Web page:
Title: Ambition (The Eventing Series, #1)
Author: Natalie Keller Reinert
Rating: ★★★★★ (5 of 5)
Genre/Pages: Equestrian Fiction / 368
Summary: “Jules Thornton didn’t come to Ocala to make friends. She came to make a name for herself. Young, determined, and tough as nails, she’s been swapping stable-work for saddle-time since she was a little kid – and it hasn’t always been a fun ride. Forever the struggling rider in a sport for the wealthy, all Jules has on her side is talent and ambition. She’s certain all she needs to succeed are good horses, but will the eventing world agree?
On her own at last, Jules is positive she’s poised to become eventing’s newest star, but soon finds she’s making more enemies than friends in the close-knit equestrian community. Little mistakes cost big — her students are losing faith in her; her owners are starting to pull their horses. And then there’s the small matter of Peter Morrison, the handsome, on-the-rise event rider who keeps showing up when she least expects him.
Jules is convinced that all she needs is good horses — not friends, not romance, not anyone’s nose in her business. But it’s just the beginning of the long, hot, Ocala summer, and as Jules tumbles through the highs and lows of a life with horses, she might find she’ll need help after all to weather the coming storm.“
Cover Review: It’s pretty, and it does a good enough job of portraying the book accurately. I think it could greatly benefit from some real artwork, not just an image with text over it, but it’s not the worst I’ve ever seen.
My Review: I received a free copy of this book in exchange for an honest review. This is a difficult book for me to review. As you can clearly tell from my five star rating, I really really loved this book. But the protagonist was infuriating, and the love interest was almost unrealistically obsessed with someone who had made it crystal clear that she despised him… But I still loved it. And I even loved the protagonist and the love interest (he wasn’t quite fleshed out enough to be anything more than that right off, unfortunately). They were just infuriating and dumb enough to be realistic, tbh.
Characters: So I guess I already started into this. Jules had a ridiculously huge victim complex, and was convinced that the ENTIRE world hated her (And if the person in question was rich, then they were basically personally responsible for every single one of her life problems), and as much as that part of her character made me want to talk (scream?) some sense into her, it was still very realistic. I mean, what’s the point of reading a book if you want the characters to be fairytale perfect without any unfair prejudices? Unless, of course, you’re reading a legit fairytale, and even then, those are darker than we give them credit for.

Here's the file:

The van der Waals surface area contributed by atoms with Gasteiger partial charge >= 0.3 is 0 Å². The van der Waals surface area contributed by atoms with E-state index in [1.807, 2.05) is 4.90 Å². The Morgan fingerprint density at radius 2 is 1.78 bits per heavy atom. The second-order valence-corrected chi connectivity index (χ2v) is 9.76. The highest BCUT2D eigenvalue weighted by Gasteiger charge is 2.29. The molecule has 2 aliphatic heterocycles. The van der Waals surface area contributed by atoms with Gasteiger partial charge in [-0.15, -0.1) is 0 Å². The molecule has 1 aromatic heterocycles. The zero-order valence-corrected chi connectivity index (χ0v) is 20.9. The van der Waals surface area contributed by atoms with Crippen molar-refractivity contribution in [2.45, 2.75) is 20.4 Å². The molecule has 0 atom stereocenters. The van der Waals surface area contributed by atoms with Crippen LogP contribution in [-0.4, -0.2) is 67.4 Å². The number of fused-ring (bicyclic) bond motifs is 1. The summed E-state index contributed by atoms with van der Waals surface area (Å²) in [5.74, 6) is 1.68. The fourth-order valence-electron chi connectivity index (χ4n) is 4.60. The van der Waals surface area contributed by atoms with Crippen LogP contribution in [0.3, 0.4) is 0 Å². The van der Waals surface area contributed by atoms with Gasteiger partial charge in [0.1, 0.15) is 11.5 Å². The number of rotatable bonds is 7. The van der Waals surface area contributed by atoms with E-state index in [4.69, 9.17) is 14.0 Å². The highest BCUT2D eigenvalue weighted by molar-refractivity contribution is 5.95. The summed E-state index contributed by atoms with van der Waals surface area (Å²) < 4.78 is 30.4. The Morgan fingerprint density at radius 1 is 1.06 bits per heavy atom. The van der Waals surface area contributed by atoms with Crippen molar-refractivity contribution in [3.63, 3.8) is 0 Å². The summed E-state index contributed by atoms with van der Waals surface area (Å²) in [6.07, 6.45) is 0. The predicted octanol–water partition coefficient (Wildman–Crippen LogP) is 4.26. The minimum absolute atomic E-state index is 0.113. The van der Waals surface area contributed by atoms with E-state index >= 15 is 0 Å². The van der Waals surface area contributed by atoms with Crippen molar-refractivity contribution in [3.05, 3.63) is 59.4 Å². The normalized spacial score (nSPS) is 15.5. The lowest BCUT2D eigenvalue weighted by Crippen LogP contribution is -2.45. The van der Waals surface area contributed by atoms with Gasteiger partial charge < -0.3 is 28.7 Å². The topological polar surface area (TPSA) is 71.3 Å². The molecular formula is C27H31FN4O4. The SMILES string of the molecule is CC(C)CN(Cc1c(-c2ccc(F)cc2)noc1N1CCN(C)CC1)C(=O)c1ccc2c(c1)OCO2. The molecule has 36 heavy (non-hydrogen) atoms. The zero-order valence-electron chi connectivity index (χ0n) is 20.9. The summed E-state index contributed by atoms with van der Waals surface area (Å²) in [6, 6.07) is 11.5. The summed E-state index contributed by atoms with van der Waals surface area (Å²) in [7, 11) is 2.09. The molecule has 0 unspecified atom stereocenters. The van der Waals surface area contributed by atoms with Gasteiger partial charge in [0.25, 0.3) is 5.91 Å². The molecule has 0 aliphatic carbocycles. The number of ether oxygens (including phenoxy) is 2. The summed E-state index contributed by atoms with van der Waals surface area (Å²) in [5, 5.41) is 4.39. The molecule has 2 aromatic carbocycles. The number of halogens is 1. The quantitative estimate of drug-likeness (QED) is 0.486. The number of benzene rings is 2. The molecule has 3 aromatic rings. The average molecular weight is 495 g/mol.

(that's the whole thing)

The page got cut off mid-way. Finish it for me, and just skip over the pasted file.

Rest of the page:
Aaannd… I’m off topic again. Anyway, I really loved Jules. She was fiercely independent, she was very knowledgeable about horses, and had worked insanely hard to get where she was. She was a beautifully complex and flawed character, and I cannot WAIT to read the second book and get to know her better. Mostly I loved her because of the huge amount of character development she underwent throughout the book. The other characters in the book were all wonderful, as well, adding great depth to the story as a whole.
Romance: I know I don’t usually have this section in my reviews, but I felt that if I didn’t have it, I would just rant about the strange relationship everywhere else. This is my attempt at some semblance of organization and self-discipline. So, I said above that Pete wasn’t fleshed out enough to constitute a co-starring character in the book, and unfortunately, that was true. He really was just an unusually complex love interest. I really hope he actually becomes a character in his own right in the second book. I really did love his character, though! I thought he was a pretty fabulous person, with amazing potential, and he was pretty fantastic with dealing with crazy-pants Jules. I definitely liked him more than I liked her, hahaha. He was really good at keeping a cool head all the time. I did wonder why he kept pursuing her when she kept telling him she hated him because he was rich / competition / both… But I suppose that’s just how romance novels are written. Once they finally got their act together, I thought the romance was beautiful and fun.
Plot: This was my favorite part of the book. I love love loved it. From the day-to-day drudgery and dangers of horse training and stabling, to the high stress competitive eventing environment, to the devastating natural disasters of Florida — this book had it all, and handled it all in such a way that made me always anxious to flip the next page and figure out what happens next. The plot and story of this book were absolutely PERFECT. The plot is definitely what made this a 5 star book.
Content Advisory: Some minor swearing, some huge and terrifying disasters, but nothing graphic.
To Sum It Up: Not too long ago, I had sworn off of equestrian fiction entirely. But then something changed — I read Appaloosa Summer, and my hope in equestrian novels was restored. So I was only slightly hesitant about accepting this book, and I loved every single action packed second of it! I highly recommend this book to all horse-crazy readers 16 and up!